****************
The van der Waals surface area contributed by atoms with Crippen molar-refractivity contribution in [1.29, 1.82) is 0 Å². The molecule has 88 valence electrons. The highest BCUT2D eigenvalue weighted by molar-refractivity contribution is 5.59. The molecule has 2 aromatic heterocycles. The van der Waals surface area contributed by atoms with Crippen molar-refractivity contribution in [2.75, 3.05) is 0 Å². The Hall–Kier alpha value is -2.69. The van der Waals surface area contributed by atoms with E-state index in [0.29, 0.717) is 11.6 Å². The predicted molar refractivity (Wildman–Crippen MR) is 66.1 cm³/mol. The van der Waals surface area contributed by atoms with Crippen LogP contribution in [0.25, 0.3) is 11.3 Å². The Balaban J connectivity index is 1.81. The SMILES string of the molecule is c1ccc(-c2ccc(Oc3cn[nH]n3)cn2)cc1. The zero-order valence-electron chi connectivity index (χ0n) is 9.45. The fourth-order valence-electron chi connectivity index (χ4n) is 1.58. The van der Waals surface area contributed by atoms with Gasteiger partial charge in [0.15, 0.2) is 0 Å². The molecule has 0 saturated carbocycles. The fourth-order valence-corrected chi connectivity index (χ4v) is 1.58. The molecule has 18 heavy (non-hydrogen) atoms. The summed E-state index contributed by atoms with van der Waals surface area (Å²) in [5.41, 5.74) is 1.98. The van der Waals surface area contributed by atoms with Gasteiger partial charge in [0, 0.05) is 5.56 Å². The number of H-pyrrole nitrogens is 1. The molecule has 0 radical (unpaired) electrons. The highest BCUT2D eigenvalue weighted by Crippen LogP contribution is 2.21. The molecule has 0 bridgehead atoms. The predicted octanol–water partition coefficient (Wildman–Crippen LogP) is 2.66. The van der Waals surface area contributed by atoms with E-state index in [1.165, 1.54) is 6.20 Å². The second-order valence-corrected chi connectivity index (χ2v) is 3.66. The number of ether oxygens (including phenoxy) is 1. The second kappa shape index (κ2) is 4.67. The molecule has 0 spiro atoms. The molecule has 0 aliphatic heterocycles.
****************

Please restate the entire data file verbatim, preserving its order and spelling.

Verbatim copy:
The van der Waals surface area contributed by atoms with Crippen molar-refractivity contribution in [1.29, 1.82) is 0 Å². The molecule has 88 valence electrons. The highest BCUT2D eigenvalue weighted by molar-refractivity contribution is 5.59. The molecule has 2 aromatic heterocycles. The van der Waals surface area contributed by atoms with Crippen molar-refractivity contribution in [2.75, 3.05) is 0 Å². The Hall–Kier alpha value is -2.69. The van der Waals surface area contributed by atoms with E-state index in [0.29, 0.717) is 11.6 Å². The predicted molar refractivity (Wildman–Crippen MR) is 66.1 cm³/mol. The van der Waals surface area contributed by atoms with Crippen LogP contribution in [0.25, 0.3) is 11.3 Å². The Balaban J connectivity index is 1.81. The SMILES string of the molecule is c1ccc(-c2ccc(Oc3cn[nH]n3)cn2)cc1. The zero-order valence-electron chi connectivity index (χ0n) is 9.45. The fourth-order valence-electron chi connectivity index (χ4n) is 1.58. The van der Waals surface area contributed by atoms with Gasteiger partial charge in [0.15, 0.2) is 0 Å². The molecule has 0 saturated carbocycles. The fourth-order valence-corrected chi connectivity index (χ4v) is 1.58. The molecule has 18 heavy (non-hydrogen) atoms. The summed E-state index contributed by atoms with van der Waals surface area (Å²) in [5.41, 5.74) is 1.98. The van der Waals surface area contributed by atoms with Gasteiger partial charge in [0, 0.05) is 5.56 Å². The number of H-pyrrole nitrogens is 1. The molecule has 0 radical (unpaired) electrons. The highest BCUT2D eigenvalue weighted by Crippen LogP contribution is 2.21. The molecule has 0 bridgehead atoms. The predicted octanol–water partition coefficient (Wildman–Crippen LogP) is 2.66. The van der Waals surface area contributed by atoms with E-state index in [1.165, 1.54) is 6.20 Å². The second-order valence-corrected chi connectivity index (χ2v) is 3.66. The number of ether oxygens (including phenoxy) is 1. The second kappa shape index (κ2) is 4.67. The molecule has 0 spiro atoms. The molecule has 0 aliphatic heterocycles.